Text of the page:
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AUGUSTA — Maine is joining other New England states to compete for funding proposed in a federal stimulus bill that could upgrade electrical transmission capacity, a prerequisite to significant renewable energy development.
Gov. John Baldacci, along with governors from the five other New England states, participated in a conference call last week to discuss a regional appeal to congressional delegations and President Barack Obama for a portion of funds slated for improvements to the electrical grid proposed in the American Recovery and Reinvestment Bill of 2009.
Last week the U.S. House of Representatives passed a version of the $825 billion stimulus bill that would allocate $32 billion for national grid improvements and $8 billion for renewable energy development. While the U.S. Senate this week began deliberations on an even larger stimulus bill, the New England Governors' Conference hoped to lay the groundwork for a regional-federal partnership that would help fund the billions of dollars needed to upgrade the region's transmission lines.
Line capacity is viewed as a barrier to renewable energy development because larger projects like wind farms often generate more power than local grids can handle. This is of particular concern in northern New England states like Maine, which currently leads New England in installed wind power capacity, but has wind projects located in areas far away from major transmission lines.
Baldacci, chairman of the NEGC, said the region's commitment to renewable energy development made it a candidate for federal funding.
"We need to make sure President Obama and Congress understand the incredible progress that has been made in New England to secure America's energy future," Baldacci said in a press release Monday. "With an active federal partner, we can create thousands of jobs in the Northeast, reduce our dependence on foreign oil and boost our regional economy."
New England isn't the only region vying for electric grid funding. In January, The Western Governors Association sent a similar letter to Obama arguing that the federal money could be used to connect Wyoming's vast coal and natural gas production with markets in several western states.
Similarly, funds diverted to New England states could allow the region to draw power from Canadian provinces, where there's a surplus of hyrdo, wind and nuclear energy. Last summer New England governors and premiers from five provinces met to discuss projects that would increase power sharing, including a Central Maine Power Co. and Maine Public Service Co. proposal for a 345,000-volt line from central and northern Maine that would improve capacity between New Brunswick and the New England power grid. According to David Farmer, Baldacci's deputy chief of staff, federal funding would also ease costs of energy infrastructure projects typically shouldered by electricity rate payers. In addition, Farmer said, massive infrastructure projects would create thousands of jobs.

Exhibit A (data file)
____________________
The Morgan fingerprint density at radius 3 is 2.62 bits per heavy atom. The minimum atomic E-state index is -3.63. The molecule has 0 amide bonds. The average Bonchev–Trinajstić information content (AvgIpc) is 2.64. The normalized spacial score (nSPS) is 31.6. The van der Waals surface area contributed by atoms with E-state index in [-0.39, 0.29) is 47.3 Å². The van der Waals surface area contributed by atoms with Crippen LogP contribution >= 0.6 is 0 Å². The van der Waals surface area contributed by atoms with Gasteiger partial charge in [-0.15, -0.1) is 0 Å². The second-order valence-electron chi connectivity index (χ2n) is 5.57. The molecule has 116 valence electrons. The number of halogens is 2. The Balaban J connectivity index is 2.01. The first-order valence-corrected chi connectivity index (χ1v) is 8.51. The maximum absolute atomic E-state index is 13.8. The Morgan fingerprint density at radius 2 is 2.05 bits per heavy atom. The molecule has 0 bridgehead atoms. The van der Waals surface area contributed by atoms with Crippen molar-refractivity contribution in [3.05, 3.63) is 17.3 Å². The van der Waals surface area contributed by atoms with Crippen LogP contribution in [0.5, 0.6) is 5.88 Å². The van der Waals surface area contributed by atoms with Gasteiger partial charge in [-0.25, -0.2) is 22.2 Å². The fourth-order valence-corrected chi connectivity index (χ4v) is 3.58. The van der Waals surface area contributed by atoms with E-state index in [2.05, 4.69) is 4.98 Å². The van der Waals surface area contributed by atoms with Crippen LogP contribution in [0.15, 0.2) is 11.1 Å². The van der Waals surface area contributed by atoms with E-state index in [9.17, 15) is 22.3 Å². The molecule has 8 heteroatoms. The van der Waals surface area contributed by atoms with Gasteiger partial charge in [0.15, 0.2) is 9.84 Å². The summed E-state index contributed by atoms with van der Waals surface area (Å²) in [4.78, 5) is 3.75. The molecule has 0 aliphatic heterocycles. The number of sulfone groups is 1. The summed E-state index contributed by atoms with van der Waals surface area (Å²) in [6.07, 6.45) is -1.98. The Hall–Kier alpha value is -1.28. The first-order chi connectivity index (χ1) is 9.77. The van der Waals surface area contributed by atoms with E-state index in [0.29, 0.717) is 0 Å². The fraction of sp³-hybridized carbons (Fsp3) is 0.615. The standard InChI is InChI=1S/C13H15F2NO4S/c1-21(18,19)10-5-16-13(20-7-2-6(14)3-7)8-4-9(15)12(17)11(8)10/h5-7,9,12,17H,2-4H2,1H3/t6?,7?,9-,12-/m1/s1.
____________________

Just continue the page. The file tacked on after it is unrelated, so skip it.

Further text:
"We know we need expanded transmission capacity in Maine," Farmer said. "Right now rate payers pick up the cost of infrastructure projects. This would not only help with energy independence, but it helps rate payers and creates jobs."
Farmer said CMP's proposed $1.4 billion Maine Power Reliability Program is an example of the types of projects that could be funded by the federal stimulus proposal.
The CMP project has encountered resistance from residents that could foreshadow additional proposals that must move quickly to meet guidelines in the stimulus bill.
Farmer also acknowledged that there are still fundamental differences between New England governors about which states should absorb most of the costs for grid improvements – the northern states that need the upgrades the most, or the more populous southern states that use the most electricity.
"This is not an end-around those differences of opinion," Farmer said. "But all the governors acknowledged that federal support resolves a lot of their issues."
The NEGC is expected to further discuss its plan during the Feb. 22 National Governors' Association in Washington, D.C.